Recording an Album at the Beach: The Dream Job I Lived

If you have lived in Richmond for at least three years, I know you remember Cinemasophia.  If you do not, you must be a hermit.  Living under a huge rock.  Deep deep under the water.  They have internet underwater?  And how are you breathing?  Well, in any case, go listen here before reading.

I had the privilege of producing, recording, and mixing this album during the summer of 2006.  At the beach.  This is the dream of every musician, producer, engineer, etc., and let me tell you: it is exactly as awesome as you think it is.  We woke up when we woke up.  Played music when it felt appropriate.  Swam.  Ate.  Drank.  We were just so dang merry.

"Whole Ghosts" Album Artwork

Album Artwork, Artist: Miles Washington

Were you to listen to the album, you would hear the influence of the undulatingoceanic tones throughout each song.  Well, maybe that was the massive shoegaze craze that the members of Cinemasophia were all savvy to during the recording.  Either way, the waves are there, and they are fierce.

We had no Class A tubed mics or pre’s.  Just a Digi 002 and a few decent mics.  But I learned a thing or two at Hogwart’s School of Recording, and so it worked out beautifully.

Unfortunately, we were only at the beach a couple of weeks for tracking and writing.  I was then sentenced to the ‘real studio’ to mix the album down.  After living the rock-star life at the beach, mixing at a recording studio in a creepy middle-of-nowhere warehouse felt like mixing in a haunted prison (yes, I believe in ghosts; no, I have never been to prison).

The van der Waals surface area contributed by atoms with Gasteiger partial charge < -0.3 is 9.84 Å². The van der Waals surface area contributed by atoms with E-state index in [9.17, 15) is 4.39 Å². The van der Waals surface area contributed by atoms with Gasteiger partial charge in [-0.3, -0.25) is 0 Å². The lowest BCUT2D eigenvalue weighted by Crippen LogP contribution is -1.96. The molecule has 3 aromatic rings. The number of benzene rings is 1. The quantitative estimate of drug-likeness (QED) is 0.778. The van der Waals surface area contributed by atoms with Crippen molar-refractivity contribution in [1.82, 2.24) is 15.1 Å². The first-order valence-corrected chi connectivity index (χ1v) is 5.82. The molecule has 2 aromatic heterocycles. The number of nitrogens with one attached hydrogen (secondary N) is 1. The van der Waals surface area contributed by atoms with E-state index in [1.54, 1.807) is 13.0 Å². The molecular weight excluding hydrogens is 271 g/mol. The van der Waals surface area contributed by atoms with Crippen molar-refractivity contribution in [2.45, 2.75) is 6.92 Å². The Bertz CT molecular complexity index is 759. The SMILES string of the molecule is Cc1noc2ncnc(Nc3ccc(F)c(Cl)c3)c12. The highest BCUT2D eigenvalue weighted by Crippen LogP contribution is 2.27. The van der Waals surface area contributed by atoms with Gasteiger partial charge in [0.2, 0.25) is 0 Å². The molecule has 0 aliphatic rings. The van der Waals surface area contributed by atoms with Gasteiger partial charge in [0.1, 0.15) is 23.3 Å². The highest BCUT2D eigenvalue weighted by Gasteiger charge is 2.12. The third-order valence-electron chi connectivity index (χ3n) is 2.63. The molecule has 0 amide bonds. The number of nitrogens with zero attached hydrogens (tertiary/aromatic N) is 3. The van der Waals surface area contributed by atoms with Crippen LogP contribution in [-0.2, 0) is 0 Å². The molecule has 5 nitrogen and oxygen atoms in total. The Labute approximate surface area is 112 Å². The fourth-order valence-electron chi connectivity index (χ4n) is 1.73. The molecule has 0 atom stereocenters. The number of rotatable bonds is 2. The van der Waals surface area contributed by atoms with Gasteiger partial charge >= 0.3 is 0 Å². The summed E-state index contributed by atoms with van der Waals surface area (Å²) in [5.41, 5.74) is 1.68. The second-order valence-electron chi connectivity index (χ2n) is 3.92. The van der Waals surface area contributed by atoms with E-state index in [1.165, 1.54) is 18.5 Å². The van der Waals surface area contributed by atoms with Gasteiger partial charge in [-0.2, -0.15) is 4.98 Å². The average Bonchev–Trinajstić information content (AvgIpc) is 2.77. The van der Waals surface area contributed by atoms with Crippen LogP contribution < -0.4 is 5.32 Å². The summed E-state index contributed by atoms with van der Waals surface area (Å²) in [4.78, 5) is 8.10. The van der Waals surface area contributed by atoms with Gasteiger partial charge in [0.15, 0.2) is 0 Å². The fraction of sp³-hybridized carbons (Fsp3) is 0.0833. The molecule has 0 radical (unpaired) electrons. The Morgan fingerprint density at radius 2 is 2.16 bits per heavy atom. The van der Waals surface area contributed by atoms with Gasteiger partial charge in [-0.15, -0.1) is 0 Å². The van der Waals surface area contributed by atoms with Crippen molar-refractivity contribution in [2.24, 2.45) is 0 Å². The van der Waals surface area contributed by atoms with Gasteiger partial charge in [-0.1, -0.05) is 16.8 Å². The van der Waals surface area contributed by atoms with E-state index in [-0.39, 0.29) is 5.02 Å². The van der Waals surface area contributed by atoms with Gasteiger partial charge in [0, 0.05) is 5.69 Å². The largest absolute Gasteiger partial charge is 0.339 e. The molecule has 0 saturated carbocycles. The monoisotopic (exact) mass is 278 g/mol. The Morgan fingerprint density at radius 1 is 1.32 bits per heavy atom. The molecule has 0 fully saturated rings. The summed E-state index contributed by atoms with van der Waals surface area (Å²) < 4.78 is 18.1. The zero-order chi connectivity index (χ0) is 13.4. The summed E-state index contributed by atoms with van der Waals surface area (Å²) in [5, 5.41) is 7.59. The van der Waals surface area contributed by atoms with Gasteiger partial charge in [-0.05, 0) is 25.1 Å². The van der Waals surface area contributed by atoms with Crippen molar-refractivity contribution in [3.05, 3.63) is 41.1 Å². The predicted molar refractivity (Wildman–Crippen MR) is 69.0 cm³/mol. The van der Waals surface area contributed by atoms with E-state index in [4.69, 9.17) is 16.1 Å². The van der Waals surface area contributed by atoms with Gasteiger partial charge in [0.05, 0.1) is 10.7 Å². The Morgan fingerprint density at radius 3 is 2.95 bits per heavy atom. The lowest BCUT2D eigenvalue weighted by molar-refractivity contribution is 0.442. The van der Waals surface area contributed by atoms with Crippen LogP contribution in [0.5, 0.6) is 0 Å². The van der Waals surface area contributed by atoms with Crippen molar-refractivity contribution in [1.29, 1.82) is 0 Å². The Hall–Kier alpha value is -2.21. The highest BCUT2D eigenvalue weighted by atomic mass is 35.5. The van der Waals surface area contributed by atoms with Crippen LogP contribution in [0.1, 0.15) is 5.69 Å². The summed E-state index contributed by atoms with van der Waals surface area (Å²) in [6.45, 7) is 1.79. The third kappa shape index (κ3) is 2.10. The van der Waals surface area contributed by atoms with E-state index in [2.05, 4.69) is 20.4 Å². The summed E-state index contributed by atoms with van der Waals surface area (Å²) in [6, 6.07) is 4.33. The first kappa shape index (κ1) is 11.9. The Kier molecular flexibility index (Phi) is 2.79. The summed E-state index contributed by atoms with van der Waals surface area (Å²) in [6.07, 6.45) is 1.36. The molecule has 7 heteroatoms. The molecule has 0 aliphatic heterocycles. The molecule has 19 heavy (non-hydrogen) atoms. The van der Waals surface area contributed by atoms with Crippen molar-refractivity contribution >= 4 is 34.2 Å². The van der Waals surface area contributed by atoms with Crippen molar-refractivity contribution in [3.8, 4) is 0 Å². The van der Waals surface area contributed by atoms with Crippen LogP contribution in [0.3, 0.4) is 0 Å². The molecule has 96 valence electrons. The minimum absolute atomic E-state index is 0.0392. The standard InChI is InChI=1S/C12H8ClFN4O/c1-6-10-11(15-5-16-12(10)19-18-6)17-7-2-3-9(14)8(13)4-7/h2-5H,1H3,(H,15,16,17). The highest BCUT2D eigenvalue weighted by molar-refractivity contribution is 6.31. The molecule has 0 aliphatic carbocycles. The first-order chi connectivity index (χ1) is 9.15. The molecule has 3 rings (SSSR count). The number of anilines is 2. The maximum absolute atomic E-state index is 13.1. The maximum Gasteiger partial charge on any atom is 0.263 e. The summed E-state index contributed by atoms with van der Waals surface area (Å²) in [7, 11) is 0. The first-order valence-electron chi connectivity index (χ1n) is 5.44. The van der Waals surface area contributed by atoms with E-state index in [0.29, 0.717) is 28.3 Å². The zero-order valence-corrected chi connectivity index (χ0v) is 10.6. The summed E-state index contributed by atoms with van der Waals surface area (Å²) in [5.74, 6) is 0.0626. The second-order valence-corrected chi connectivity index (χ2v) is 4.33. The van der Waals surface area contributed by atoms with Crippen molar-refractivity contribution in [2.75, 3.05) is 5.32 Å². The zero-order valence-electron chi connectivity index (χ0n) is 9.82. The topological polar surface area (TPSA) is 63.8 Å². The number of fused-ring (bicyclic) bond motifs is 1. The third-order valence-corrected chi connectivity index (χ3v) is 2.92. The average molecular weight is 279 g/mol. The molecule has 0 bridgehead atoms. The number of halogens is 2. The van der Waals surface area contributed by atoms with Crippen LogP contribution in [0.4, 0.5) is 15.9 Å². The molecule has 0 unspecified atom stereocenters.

You engineers out there know what I am talking about when I say prison.  And it doesn’t even have to be in a scary warehouse.  When you are tracking, the band is having fun because the changes in the recording are constructively obvious.  When you are editing and mixing, the band begins to resents you.  Tracking is like framing a house; editing and mixing is like painting a white over primed walls.  But it is all in the details, right?

Cinemasophia (the brainchild of Landis Wine) was great to work with from beginning to end.  I love these guys because they pushed everything as far as they could, and it was a fun ride while it lasted.  The band: Landis Wine, Jay Ward, Miles Washington, Travis Smith, Jill Jaquith, and Daniel Cottner have changed lineup a few times and released two more albums before finally dissolving.

Although they do not play together anymore, I still listen to this album now and again.  Have a listen to “Buried in Blooms” off of this album, “Whole Ghosts.” Tell me: can you hear the waves?

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